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Portal Reconsidered

A few days ago I wrote about Portal and pointed out that I felt it was OK rather than great. Yet every other gamer seems ecstatic about it. Tipa from West Karana's reaction is fairly typical: "...the best single player gaming experience of the year".

This got me thinking. How can I be so at odds with my fellow gamers? I have to admit the game is clever, novel and humorous. I enjoyed it enough to finish the whole game in a single day sitting. The ending is very good and worth finishing the game for. In fact I can't really find a reason to criticise the game and yet something about it bugged me. Something that pulled strings at the back of my head without ever registering fully with my conscious mind (and I am not talking about the headache I got from playing for too long).

Do you know what I think got to me: the jumping. To be more precise the precision jumping that was required by so many of the levels.

Back in the mid 1990's no self respecting first person shooter was complete without a smattering of precision jumping puzzles. Regions where you holstered your BFG armaments and leapt from perilous edge to perilous edge in order to progress. Misjudge your takeoff by one pixel and you would surely plummet to the depths leaving you to restart that particular section all over again. Doom had such puzzles, Half Life had lots of them.

I hated these parts. They seemed completely out of kilter with the normal bullets flying mayhem of the rest of the game. I guess some other gamers must have agreed with me because in recent times shooters have pretty much dispensed with jumping puzzles.

Nevertheless the message has been imprinted and whenever I come across a precision jumping puzzle in a game I experience an involuntary wince. "Oh no here comes the silly jumping part we have to struggle through!"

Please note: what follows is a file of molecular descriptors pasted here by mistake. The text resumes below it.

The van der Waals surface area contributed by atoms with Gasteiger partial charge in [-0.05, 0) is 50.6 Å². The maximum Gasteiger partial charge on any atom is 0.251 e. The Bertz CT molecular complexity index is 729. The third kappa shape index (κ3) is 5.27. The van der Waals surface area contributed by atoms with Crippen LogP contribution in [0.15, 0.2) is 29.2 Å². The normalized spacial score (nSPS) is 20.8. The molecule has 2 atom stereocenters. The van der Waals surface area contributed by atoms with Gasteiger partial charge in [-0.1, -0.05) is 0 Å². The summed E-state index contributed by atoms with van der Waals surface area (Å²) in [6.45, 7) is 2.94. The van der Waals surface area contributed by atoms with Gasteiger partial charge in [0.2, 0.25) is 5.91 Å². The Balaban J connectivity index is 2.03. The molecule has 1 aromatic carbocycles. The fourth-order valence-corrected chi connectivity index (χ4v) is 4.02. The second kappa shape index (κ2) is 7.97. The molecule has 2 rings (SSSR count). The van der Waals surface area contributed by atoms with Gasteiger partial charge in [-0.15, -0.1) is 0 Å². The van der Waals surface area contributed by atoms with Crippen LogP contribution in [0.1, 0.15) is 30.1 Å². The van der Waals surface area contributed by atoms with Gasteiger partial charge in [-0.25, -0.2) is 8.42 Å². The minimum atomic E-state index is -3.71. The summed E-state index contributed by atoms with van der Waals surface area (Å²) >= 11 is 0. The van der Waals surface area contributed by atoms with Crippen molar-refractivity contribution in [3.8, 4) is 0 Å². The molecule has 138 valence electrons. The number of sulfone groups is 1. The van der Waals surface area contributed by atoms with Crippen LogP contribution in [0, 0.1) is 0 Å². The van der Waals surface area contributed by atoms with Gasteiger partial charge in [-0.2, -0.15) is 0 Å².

While thinking about this post I looked up Portal in Wikipedia and
read the history of Portal and how it came from a concept developed in an indie game called Narbacular Drop. One thing in particular caught my eye. In Narbacular drop you could fire the portal gun through a portal to create a new portal.

In Portal this feature has been dropped. On several occasions while playing the game I wished that this was possible. In many parts of the game a difficult to reach location could only be attained in one way - through perfect placement of portals and through precision jumping to reach the correct spot. I think that the ability to open portals through portals would have added a new dimension - allowing hard to reach spots to be got to through carefully constructed chains of portal placement.

I guess Valve chose to leave this feature out in order to increase the difficulty level but in doing so I think that they have increased the sports aspect of the game (precision jumping) at the expense of the puzzle aspect (clever use of portals).

Oh and in case you missed it here is a link to the free Portal inspired flash game. It is actually very good.


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